(Side note: my dad loves telling the story of me being a human wall on the soccer field. It makes me so happy that he is able to relish that I was having fun and contributing to the team, even though I never scored a goal.)

Tennis... I'm not even going to describe the visual insanity of me trying to play tennis. My legs and arms simply could not agree on which direction to travel. Except if that direction was "away from the ball."

Every season I showed up and tried out, even though I knew I would never, ever, ever be any good.

I got out there and hurt myself and flailed around like an epileptic speed freak at the discoteca and I never got anything but a participation ribbon at the end of the season. Actually, I think one time I got Most Improved, but that was only because in my first basketball game of the season I forgot to dribble. Twice. And by the end of the season I really almost had that one down. 

The participation ribbon said, "you showed up." And that was a pretty accurate assessment of my athletic prowess.

I was human, alive, and dressed appropriately for the sport in question.
I mostly avoided scoring on my own team.
But I never thought that I excelled.

That ribbon didn't make me think, "Woah, I thought I kind of sucked, but now that I've got this generic participation ribbon maybe I should go pro! Hey, Mom! Come do my homework for me!"

I did not contribute to the scoring of very many points or the winning of very many tournaments. But I participated. I was on the team. I led cheers. I led warm-ups. I threw team dinners. I made locker signs with everyone's jersey number on them, and I organized the coach card and gift at the end of the season. I was never, ever, ever an MVP, not once, not ever, not even close. But I showed up. I worked hard. I had fun.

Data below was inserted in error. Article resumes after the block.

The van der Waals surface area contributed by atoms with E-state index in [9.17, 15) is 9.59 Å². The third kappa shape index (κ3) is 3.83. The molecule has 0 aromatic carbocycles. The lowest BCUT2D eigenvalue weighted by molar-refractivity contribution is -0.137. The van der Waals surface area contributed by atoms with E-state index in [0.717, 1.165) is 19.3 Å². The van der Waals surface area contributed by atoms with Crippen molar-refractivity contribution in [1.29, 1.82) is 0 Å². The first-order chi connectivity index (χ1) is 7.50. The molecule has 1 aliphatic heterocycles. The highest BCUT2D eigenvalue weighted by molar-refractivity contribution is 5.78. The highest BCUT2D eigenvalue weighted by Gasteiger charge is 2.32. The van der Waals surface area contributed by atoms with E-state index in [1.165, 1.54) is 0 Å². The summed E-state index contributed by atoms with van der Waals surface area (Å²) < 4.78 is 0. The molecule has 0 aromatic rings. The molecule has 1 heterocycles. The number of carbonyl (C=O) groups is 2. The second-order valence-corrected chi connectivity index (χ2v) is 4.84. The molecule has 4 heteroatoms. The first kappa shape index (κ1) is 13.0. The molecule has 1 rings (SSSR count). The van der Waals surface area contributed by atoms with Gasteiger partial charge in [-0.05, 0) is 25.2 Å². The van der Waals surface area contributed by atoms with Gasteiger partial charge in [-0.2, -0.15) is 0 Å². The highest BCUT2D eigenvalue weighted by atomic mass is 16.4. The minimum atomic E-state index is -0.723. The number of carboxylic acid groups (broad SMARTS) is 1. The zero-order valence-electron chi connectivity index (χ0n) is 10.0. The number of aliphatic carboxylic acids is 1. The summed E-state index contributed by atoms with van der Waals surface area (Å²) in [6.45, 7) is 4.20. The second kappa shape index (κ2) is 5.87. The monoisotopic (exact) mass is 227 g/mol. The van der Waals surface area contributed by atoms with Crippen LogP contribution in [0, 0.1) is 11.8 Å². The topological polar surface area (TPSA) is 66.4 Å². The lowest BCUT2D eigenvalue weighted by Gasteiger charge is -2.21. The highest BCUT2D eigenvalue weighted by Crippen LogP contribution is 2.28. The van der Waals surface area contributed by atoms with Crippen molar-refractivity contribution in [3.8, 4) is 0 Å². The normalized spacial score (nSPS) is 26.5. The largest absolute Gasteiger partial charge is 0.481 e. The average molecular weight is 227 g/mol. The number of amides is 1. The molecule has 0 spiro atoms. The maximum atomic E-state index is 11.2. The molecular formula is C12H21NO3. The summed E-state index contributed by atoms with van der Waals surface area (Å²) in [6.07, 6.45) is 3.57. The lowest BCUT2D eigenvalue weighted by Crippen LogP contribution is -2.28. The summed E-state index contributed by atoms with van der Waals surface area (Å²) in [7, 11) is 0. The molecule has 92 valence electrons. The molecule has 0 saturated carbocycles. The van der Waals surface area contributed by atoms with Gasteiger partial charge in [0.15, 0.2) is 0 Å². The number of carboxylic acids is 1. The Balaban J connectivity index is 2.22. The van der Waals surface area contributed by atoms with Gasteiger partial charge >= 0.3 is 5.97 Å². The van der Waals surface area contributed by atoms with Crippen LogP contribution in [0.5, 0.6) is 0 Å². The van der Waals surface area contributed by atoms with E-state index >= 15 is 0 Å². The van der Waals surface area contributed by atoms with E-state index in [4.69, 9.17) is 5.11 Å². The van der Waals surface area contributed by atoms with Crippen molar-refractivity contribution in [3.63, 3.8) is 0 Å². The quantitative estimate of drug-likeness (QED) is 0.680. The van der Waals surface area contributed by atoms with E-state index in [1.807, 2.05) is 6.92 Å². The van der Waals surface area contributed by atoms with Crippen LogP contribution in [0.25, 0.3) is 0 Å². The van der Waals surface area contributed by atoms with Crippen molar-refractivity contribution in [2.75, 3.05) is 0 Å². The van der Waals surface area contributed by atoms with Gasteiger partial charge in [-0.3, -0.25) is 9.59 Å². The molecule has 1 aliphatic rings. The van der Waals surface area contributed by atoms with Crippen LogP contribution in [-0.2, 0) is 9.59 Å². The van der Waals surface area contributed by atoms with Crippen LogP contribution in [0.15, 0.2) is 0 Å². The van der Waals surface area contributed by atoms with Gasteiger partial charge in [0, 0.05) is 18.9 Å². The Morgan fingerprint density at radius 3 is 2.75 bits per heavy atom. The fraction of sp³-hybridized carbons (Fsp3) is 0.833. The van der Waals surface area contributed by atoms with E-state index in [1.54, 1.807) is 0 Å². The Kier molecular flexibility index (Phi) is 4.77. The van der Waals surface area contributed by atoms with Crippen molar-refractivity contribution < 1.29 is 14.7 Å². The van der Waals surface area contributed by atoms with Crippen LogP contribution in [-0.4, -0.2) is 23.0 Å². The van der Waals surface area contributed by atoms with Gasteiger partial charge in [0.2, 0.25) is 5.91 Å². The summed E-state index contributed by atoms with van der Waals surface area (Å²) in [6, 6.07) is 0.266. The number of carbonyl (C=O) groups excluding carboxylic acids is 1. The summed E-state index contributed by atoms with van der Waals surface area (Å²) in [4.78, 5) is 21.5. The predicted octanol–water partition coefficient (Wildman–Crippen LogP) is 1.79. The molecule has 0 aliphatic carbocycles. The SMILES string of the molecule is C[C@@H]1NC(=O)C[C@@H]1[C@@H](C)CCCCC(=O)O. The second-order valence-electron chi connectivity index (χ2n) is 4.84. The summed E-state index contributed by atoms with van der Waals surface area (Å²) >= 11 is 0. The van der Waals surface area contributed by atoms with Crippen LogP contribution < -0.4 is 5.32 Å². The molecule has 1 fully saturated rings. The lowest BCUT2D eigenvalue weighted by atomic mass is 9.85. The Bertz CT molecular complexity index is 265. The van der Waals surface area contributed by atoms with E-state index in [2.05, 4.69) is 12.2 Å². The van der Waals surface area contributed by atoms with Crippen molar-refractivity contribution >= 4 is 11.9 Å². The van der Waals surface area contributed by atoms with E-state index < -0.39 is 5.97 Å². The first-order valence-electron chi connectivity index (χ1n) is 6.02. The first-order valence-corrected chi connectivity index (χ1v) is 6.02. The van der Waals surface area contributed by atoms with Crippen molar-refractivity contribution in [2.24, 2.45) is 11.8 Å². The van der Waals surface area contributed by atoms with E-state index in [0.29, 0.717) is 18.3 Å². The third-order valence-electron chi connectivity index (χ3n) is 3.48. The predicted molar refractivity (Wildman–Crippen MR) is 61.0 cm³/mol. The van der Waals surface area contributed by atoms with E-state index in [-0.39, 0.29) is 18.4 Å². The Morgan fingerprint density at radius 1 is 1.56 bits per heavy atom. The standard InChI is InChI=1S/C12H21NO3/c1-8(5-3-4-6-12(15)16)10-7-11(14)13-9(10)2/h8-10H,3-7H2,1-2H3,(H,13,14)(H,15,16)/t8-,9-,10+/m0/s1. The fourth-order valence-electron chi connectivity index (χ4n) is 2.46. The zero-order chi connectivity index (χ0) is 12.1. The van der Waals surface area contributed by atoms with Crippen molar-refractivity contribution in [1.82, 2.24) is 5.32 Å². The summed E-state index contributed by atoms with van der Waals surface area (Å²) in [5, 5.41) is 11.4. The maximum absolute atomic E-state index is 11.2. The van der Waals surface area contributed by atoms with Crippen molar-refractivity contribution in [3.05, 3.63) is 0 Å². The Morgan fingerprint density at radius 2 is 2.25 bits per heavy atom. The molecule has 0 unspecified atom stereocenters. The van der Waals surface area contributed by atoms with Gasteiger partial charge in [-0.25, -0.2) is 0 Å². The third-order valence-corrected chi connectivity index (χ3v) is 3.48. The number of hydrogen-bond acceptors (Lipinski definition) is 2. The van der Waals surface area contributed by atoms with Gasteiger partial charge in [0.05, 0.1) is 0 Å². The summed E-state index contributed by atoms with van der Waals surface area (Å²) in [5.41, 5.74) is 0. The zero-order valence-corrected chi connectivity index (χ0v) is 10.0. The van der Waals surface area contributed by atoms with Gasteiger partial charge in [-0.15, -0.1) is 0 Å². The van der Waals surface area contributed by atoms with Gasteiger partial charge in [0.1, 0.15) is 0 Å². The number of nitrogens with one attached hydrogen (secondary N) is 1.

Can you think of a more honorable trait to foster in your children? The perspective to recognize and value the unique contribution of each person on the team?

Can you think of a better way for your child to spend his free time? In working, playing, recognizing his own strengths and weaknesses, fostering humility, learning to be patient with teammates who struggle, learning gratitude for teammates' patience?

Why is it so fucking important for us to teach our kids that showing up doesn't matter? Showing up MATTERS. Showing up is 95% of life.

Why is it just soooo re-goddamn-diculously urgent that children learn that the world is disappointing? Why do we, as parents, feel like we need to be agents of a disappointing world and shatter the beautiful DELIGHT of our children's innocent happiness at receiving a token of participation?

"Sure, you got that ribbon from Coach Abby, but just so you know, that ribbon isn't special and it doesn't make you special. The only special one was Eloise, because she got the BIG ribbon. So next time try harder and maybe you'll be special too." Said the biggest cold-hearted bastard in the world.

If you have such a fucking problem with coach handing out a ribbon that says, "you were part of this team, win or lose, and your presence helped to make us the unique group of people that we were," then I'm happy to say that I doubt our kids will ever be on a team together.

You go hang out with the other intense, win-win-win parents who treat Little League like Wharton. You go remind your kid that showing up is only important if you also show up and WIN.
You show your child every day that your respect for him is contingent upon his achievements, and not his beautiful, fundamental character and personality.
You go tell your kid to knock off the funny business and get back to work because that curve ball isn't going to throw itself.
You go.
Have fun with that.

Oh sorry - fun's what we'll be doing. I feel sad that you're missing it.